ONE MORE SLEEP UNTIL POLAR, OMG!
Now that I’ve got that out of my system, it’s time for more deleted scenes – cool stuff that didn’t make it into the book.
Polar is about animal adaptations – the behaviours, body parts, and body functions that help animals survive in extreme habitats. Each spread pairs two animal species – one in the Arctic and one in Antarctica – that are using the same adaptation in different ways or in different seasons. But there are some animal species that live in both the Arctic and Antarctica. Arctic terns are one – in their case, the same individual birds occupy both habitats at different times of year.*
Orcas (killer whales) are another. In their case, however, different populations of orcas inhabit each polar sea, and as far as I was able to discover, each population pretty much sticks to its own hemisphere. Because of this isolation, Arctic and Antarctic orcas are genetically distinct. They are also culturally distinct: they speak different dialects and have developed different hunting strategies for taking different types of prey. Senior orcas teach their specialized hunting techniques to the young in their communities, passing their knowledge and experience to the next generation.
This is the coolest thing ever, and I wanted to include a spread contrasting the behaviours of Arctic and Antarctic orcas in the book. But the process of training young orcas can be a bit brutal for the poor prey, and my editor was concerned the hunting scenes might be a bit mature for the book’s target audience. If you fell in love with walruses in my earlier post, you may feel the same way. In that case, I recommend finding a copy of Kilroy and the Gull by Nathaniel Benchley, a book about an orca calf who’s captured and sent to an aquarium, but later escapes with the help of his friend Morris the seagull. I LOVED this book as a kid, and it’s a lot less “nature red in tooth and claw” than this blog is about to get.
BUT. If you think orcas are awesome and everybody’s gotta eat – this post is for you. So here we go: unpolished text from my first draft of Polar: Wildlife at the Ends of the Earth.
Cooperative Hunting and Social Learning
Some predators hunt alone; killer whales prefer to work in teams. Cooperative hunting makes bringing down large prey, like minke whales, both safer and easier. Killer whales live in both Arctic and Antarctic waters. They form long-lasting social groups, allowing adults to teach important hunting strategies to the young. Different groups of whales use different, but equally adaptive, techniques.
A dozen walruses float on the Chukchi Sea, unaware of danger until the killer whales charge. Panic! As walruses flee for shore, the whales carousel, cutting one off from the group. Normally, they would kill it quickly and efficiently. But there’s a calf in the pod, and she must learn. When the group finds prey in the vast, ever-changing ocean, she’ll need to know what to do.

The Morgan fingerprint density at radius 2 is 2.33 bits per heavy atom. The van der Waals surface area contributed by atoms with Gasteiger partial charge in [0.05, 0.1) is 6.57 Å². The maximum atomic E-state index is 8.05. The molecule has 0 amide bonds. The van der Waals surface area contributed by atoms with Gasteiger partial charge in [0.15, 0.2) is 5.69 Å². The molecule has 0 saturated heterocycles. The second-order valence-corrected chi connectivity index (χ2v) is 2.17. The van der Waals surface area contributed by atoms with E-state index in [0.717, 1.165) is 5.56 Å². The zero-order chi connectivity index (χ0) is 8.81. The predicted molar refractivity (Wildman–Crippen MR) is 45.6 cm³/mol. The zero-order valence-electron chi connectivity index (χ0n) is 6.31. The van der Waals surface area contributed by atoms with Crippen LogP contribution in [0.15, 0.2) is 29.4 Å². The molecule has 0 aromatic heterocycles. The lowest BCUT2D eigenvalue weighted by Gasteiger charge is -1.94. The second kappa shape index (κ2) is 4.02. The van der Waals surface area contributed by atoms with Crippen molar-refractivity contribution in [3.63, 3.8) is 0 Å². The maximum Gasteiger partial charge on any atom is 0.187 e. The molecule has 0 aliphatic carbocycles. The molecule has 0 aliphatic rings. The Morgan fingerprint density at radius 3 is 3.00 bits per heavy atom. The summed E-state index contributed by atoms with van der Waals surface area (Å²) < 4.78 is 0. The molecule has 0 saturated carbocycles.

Her mother swirls around the walrus, stunning it with her fluke. A cousin darts in, demonstrating the same strike. It’s the calf’s turn, but she misses. The walrus bobs to the surface, and she backs away, making room. Her mother rears up, using the weight of her falling body to push the walrus under. The whale calf isn’t heavy enough to do this, but she will be someday. For now, she pays attention until the lesson ends and it’s time for her entire family to eat.
Ice floes bump and drift. Between them, killer whales spy hop, scouting for seals. There, on the largest floe. The pod swims away, then turns back. Side-by-side, they charge, flukes pumping in sync, building a wave. At the last second, they dive under the floe, rolling to protect their dorsal fins. Their wave breaks beneath the ice, shattering it into pieces. The seal tumbles into the sea.
Splashing and snarling, he tries to climb onto one of the fragments. But these whales are experienced hunters. With her teeth, a young adult grasps the seal’s hind flippers, tugging him into the water. Whales circle as he stands on his head, waving those vulnerable flippers in the air. Then the seal feints, darts, and breaks through the ring of teeth. Struggling, he hauls himself onto a bergy bit**—a rough chunk of glacial ice too heavy for the whales to topple. The pod swims away, searching for easier prey.
*More info on Arctic terns is coming on May 13 – World Migratory Bird Day. Stay tuned!
**Showing my Canadian here – “bergy bit” is an absolutely delightful term that Newfoundlanders use for small chunks of melting icebergs. They are also delicious in cocktails.
Polar: Wildlife At the Ends of the Earth comes out TOMORROW! EEK! Order a copy from your local independent bookstore to reduce your carbon footprint AND support a cornerstone of your community. You can also order from your favourite online retailer.
Don’t forget to check my Public Appearances page for Polar virtual events and live events happening near you. Are you a teacher or librarian? I’m available for author visits in May and June – contact me to secure your spot.